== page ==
“M3GAN”: TikTok Dance Turned Box Office Success


M3GAN is a fun-filled romp causing horror fans to flock to theaters. (Courtesy of Twitter)

Months before its January release, “M3GAN” took TikTok by storm as millions of users went wild trying to recreate the comically quirky and viral dance that was shown in the film’s preview. I must applaud the film’s marketing team for their success in generating the massive hype surrounding “M3GAN.” Because of TikTok, the highly-anticipated film quickly became the top-selling movie of 2023, raking in a staggering $104 million only two weeks after its release. In “M3GAN,” director Gerard Johnstone takes advantage of the world’s fascination with artificial intelligence and how technological advancements could positively and negatively shape the future. In this case, the Model III Generative Android, or M3GAN for short, is a creepy lifelike doll that uses artificial intelligence to “protect its owner from physical and mental harm.” In the latest rendition of the toy-gone-crazy storyline, Johnstone creatively explores the benefits and dangers of relying extensively on technology while seamlessly incorporating perfectly-timed comedic relief. 

Gemma, played by the brilliant Allison Williams, is a robotics engineer married to her career at a major toy development company. When her sister and brother-in-law tragically die in a car accident, Gemma takes custody of their only daughter, Cady, who miraculously survived. We last saw Williams in Jordan Peele’s “Get Out” where she played the wickedly deceitful girlfriend to Daniel Kaluuya. Though very different characters, Williams eats her role up as Gemma just as well. Not the best with kids, Gemma tries her best to make her house a home for Cady, but she often gets consumed in her work, leaving Cady unattended for hours. Things change when she develops the M3GAN doll and brings it home to keep Cady company. Gemma thinks M3GAN will be the perfect solution as she can continue working while her robot creation serves as Cady’s companion and second caretaker. However, when Cady becomes too attached to this creepy female version of Chucky, things take a dark turn for everybody involved.

 I have always believed that humor and horror are closely linked, and Johnstone reinforces my belief with his satire-filled scenes. Johnstone is well-aware that the evil robot/killer toy premise is nothing new, but he encourages viewers to have fun with it. One cannot help but laugh out loud when M3GAN begins galloping through the woods on all fours, or when she breaks out into dance right before chasing someone down the hall with a knife.

 It is this perfect mixture of comedy and horror that delights the audience and critics alike. Johnstone’s directing demonstrates his knowledge of both horror and comedic elements in film — scenes that would otherwise be terrifying are diffused by his ability to create comedic relief. For example, there was something about hearing M3GAN’s creepy robotic voice sing a lullaby to Cady that sent each audience member into a fit of laughter. What makes this better is that this happens three times in the film, and each time is funnier than the last. Yet my favorite moment in the script occurs when Gemma orders M3GAN to power off to which she replies in a menacing monotone voice, “Are you sure?” Giggles echo through the theater and a few seconds pass before M3GAN continues, “Download still in progress.” Small moments like these capture the writers’ brilliance and are enhanced by Jenna Davis’s delivery of those lines. Like many horror movies, the film’s sense of logic seems to dwindle with every passing moment, but the audience accepts it because we know the film is not taking itself too seriously. If you watch this movie, please do yourself a favor and see it in theaters. The comedic scenes become even funnier when you are sharing laughs and gasps with those around you.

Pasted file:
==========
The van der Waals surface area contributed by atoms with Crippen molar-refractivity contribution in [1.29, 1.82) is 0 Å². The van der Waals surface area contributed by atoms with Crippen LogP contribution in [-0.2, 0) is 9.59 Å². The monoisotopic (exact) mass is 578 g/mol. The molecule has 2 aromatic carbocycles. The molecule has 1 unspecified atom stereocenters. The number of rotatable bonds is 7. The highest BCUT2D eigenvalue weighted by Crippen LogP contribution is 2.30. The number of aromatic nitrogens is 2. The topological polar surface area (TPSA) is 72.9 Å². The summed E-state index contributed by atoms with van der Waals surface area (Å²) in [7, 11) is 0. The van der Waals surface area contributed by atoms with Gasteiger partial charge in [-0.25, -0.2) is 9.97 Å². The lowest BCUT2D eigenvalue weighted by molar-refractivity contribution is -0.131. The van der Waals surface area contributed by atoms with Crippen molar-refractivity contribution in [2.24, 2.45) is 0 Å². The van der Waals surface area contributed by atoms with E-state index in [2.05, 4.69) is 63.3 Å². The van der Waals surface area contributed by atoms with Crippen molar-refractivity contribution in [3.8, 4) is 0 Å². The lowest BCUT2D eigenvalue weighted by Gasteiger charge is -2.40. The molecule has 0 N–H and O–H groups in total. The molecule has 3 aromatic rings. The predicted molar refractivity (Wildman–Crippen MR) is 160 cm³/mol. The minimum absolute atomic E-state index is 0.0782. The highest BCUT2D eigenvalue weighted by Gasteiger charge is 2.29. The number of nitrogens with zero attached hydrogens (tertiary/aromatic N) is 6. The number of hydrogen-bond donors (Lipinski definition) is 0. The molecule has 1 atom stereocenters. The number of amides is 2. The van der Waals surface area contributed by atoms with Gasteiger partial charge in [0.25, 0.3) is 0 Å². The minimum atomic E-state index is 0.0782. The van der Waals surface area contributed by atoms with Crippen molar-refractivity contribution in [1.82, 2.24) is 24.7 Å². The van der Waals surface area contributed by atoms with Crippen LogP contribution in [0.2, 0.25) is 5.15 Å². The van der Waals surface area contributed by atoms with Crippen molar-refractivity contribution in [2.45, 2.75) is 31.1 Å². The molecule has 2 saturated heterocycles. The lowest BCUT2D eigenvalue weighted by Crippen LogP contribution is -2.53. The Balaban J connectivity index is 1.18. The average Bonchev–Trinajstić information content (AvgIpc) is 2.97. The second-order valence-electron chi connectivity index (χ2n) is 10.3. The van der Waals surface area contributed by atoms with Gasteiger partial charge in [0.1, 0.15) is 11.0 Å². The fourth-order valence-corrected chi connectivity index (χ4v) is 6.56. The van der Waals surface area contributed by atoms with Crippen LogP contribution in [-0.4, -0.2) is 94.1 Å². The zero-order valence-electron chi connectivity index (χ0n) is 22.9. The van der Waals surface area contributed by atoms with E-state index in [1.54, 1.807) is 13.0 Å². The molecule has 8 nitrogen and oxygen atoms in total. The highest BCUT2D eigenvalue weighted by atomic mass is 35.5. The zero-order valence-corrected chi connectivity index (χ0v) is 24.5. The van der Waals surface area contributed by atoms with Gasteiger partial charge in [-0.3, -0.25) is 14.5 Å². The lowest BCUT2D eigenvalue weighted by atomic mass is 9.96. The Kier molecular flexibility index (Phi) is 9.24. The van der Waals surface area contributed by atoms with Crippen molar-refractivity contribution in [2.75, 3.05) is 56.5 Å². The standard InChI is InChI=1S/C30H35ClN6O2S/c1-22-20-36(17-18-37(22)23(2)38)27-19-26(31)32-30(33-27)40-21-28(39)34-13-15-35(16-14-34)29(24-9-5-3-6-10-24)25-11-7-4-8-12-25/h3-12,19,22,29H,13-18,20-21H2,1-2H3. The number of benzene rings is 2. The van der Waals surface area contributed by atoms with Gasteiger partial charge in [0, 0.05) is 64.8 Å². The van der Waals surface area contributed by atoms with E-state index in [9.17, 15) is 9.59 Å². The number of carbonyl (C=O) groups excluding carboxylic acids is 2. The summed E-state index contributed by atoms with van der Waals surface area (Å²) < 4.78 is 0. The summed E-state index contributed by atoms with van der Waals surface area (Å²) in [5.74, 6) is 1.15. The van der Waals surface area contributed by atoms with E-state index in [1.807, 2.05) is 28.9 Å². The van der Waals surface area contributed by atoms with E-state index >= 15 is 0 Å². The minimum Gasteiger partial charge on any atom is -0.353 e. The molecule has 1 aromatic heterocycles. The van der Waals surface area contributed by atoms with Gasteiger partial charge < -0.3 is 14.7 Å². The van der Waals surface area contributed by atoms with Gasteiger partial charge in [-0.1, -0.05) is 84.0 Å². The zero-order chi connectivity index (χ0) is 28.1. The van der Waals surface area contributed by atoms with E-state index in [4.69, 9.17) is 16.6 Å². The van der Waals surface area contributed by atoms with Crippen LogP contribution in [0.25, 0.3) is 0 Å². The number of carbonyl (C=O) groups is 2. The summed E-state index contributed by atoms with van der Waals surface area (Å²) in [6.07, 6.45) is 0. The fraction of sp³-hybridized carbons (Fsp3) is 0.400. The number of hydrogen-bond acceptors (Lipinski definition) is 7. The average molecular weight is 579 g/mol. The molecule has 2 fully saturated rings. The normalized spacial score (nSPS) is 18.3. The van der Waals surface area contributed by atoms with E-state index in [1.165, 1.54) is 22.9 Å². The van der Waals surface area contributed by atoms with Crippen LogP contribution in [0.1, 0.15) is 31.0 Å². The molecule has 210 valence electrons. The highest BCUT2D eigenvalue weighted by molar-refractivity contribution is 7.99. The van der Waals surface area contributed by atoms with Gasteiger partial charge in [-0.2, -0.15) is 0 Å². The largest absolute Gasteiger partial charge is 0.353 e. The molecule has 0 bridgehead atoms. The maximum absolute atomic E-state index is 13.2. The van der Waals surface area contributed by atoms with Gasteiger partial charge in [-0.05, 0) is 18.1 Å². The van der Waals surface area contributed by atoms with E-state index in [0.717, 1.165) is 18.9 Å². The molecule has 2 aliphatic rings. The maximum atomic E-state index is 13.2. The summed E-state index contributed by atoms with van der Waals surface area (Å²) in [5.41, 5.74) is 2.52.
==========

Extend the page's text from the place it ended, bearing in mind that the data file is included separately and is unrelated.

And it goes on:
Though the movie is hilarious and lighthearted on the surface, there is much to unpack about attachment, over-reliance on technology and negligence. Digging beneath the surface, Johnstone implores viewers to think critically about how technology affects individuals, especially children. Though seemingly unimportant to the plot in the beginning, the car crash becomes significant to Cady’s behavior, Gemma’s development as a caretaker and M3GAN’s hostile relationship with Cady. Gemma initially describes M3GAN as a “perfect toy that would protect a kid from ever feeling lonely or sad.” At first, this worked. When Cady meets M3GAN, her spirits are uplifted, and she is distracted from her parents’ passing. The problem is, when M3GAN constantly swarms Cady with attention and artificial friendship, she can no longer feel the emotions needed, such as sadness and anger, to process her pain. Gemma’s reliance on M3GAN to be Cady’s caretaker and essentially do the parenting for her ultimately results in her downfall. The lesson is that a piece of technology can never truly make up for real human connection. 

Johnstone has a win on his hands as M3GAN quickly becomes 2023’s pop culture icon, right next to Wednesday Addams. Who knew another movie about an evil doll was the cultural reset we needed? I highly recommend “M3GAN” to any horror fanatic looking for a laugh or a scare — or to anyone looking for next year’s halloween costume. If you want to see what the hype is about, make like M3GAN and dance your way to the theater. 

4.5/5 stars